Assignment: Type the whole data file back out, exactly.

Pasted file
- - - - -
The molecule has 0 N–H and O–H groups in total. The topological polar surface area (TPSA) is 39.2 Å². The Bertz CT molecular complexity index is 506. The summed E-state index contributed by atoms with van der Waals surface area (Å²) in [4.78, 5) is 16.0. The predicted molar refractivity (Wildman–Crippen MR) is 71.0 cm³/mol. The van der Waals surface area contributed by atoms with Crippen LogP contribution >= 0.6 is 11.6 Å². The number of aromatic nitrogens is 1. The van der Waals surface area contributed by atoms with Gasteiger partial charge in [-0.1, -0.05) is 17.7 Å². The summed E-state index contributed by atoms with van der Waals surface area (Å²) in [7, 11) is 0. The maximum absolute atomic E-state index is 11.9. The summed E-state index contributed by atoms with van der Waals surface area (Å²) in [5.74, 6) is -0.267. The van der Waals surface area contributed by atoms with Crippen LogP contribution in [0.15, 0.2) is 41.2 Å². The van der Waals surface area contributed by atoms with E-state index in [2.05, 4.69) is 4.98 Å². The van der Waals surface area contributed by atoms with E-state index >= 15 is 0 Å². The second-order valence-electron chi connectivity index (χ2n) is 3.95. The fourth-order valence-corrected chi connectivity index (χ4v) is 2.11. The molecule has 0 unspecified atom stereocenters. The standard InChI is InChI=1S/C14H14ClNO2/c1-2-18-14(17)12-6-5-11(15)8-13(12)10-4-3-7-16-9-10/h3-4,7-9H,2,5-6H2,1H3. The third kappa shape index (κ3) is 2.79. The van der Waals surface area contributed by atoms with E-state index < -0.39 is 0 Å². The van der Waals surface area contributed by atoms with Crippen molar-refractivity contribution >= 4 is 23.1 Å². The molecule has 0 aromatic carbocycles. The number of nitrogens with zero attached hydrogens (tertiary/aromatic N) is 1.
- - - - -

The molecule has 0 N–H and O–H groups in total. The topological polar surface area (TPSA) is 39.2 Å². The Bertz CT molecular complexity index is 506. The summed E-state index contributed by atoms with van der Waals surface area (Å²) in [4.78, 5) is 16.0. The predicted molar refractivity (Wildman–Crippen MR) is 71.0 cm³/mol. The van der Waals surface area contributed by atoms with Crippen LogP contribution >= 0.6 is 11.6 Å². The number of aromatic nitrogens is 1. The van der Waals surface area contributed by atoms with Gasteiger partial charge in [-0.1, -0.05) is 17.7 Å². The summed E-state index contributed by atoms with van der Waals surface area (Å²) in [7, 11) is 0. The maximum absolute atomic E-state index is 11.9. The summed E-state index contributed by atoms with van der Waals surface area (Å²) in [5.74, 6) is -0.267. The van der Waals surface area contributed by atoms with Crippen LogP contribution in [0.15, 0.2) is 41.2 Å². The van der Waals surface area contributed by atoms with E-state index in [2.05, 4.69) is 4.98 Å². The van der Waals surface area contributed by atoms with E-state index >= 15 is 0 Å². The second-order valence-electron chi connectivity index (χ2n) is 3.95. The fourth-order valence-corrected chi connectivity index (χ4v) is 2.11. The molecule has 0 unspecified atom stereocenters. The standard InChI is InChI=1S/C14H14ClNO2/c1-2-18-14(17)12-6-5-11(15)8-13(12)10-4-3-7-16-9-10/h3-4,7-9H,2,5-6H2,1H3. The third kappa shape index (κ3) is 2.79. The van der Waals surface area contributed by atoms with E-state index < -0.39 is 0 Å². The van der Waals surface area contributed by atoms with Crippen molar-refractivity contribution >= 4 is 23.1 Å². The molecule has 0 aromatic carbocycles. The number of nitrogens with zero attached hydrogens (tertiary/aromatic N) is 1.